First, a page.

Infografico del estudio English Impact del British Council

What is English Impact?

English Impact is an independent research project which aims to assess English Language capability by measuring the current ability of a targeted sample of the school population from Government funded schools in Madrid using an English language assessment.

It also evaluates future potential through an in-depth analysis of students’ language learning opportunities in and outside the classroom, language learning motivations and socio economic background.


The English Impact aims outlined and investigated were: 

  1. Evaluate the English language capability of students studying at public schools within the Madrid region of Spain.
  2. Compare the outcomes in schools participating in the regions Bilingual programme with those not yet participating in the programme. 
  3. Understand the relationship between English language learning motivation and increased proficiency.  

Research methodology 

The Ministry of Education, Youth and Sport, in collaboration with the British Council, and under the advice of sampling experts, the Australian Council for Research in Education (ACER), English Impact evaluated almost 1800 students across 170 schools. Skills in reading, writing, listening and speaking were assessed as well as student’s being asked to report on their learning background and motivations for learning English.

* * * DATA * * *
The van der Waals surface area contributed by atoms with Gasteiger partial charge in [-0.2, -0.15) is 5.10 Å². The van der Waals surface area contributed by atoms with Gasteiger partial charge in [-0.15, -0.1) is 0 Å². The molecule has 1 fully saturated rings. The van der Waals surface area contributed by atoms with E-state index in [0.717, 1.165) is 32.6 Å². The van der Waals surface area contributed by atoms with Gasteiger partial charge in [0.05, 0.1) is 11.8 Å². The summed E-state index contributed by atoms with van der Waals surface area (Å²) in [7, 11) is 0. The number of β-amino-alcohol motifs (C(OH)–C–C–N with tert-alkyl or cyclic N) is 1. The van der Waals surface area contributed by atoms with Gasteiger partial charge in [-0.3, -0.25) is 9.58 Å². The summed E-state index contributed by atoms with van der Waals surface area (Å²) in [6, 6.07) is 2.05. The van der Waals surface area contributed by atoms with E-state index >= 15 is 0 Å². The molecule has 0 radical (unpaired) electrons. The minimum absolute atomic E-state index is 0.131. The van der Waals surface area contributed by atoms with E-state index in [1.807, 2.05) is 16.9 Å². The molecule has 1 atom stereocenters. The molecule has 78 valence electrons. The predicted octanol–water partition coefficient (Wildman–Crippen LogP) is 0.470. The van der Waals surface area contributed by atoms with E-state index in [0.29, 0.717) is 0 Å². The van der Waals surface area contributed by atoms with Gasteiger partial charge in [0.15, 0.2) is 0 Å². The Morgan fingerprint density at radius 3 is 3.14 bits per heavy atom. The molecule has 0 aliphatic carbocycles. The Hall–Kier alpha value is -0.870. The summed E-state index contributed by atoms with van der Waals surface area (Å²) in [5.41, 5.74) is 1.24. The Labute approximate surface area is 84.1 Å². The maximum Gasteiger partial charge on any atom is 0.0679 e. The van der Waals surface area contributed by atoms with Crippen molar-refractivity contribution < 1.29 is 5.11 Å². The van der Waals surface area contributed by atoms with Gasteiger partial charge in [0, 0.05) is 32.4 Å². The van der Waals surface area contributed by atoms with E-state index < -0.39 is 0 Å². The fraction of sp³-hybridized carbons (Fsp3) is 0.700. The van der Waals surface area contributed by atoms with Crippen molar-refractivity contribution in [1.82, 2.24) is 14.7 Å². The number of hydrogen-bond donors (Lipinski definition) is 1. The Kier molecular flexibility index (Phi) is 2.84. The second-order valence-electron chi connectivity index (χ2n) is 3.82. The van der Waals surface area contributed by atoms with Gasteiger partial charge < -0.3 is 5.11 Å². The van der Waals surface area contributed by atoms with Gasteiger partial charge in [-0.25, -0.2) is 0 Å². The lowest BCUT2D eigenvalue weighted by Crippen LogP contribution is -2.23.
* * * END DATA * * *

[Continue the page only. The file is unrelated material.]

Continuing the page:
English Impact Madrid has established a benchmark on the level of English across publically funded schools across Madrid by following rigorous research methods as established in internationally recognised surveys such as the OECD’s Programme for International Student Assessment (PISA) and the IEA’s Trends in International Mathematics and Science Study (TIMSS). 

Key findings

  • 34 per cent of the participating population achieving at B2 or C1 CEFR level in the English language assessment.
  • 38.5 per cent of the entire participating population achieved at B1 CEFR level
  • Across the region listening was the most highly achieving skill, followed by writing, then reading, with speaking the lowest achieving skill.
  • Students from bilingual schools performed better than students from non-bilingual schools across all skills.  
  • Female students performed better than male students across all skills. 
  • Motivation is clearly related to proficiency, with confidence in language learning found to be most closely related to achievement.

See also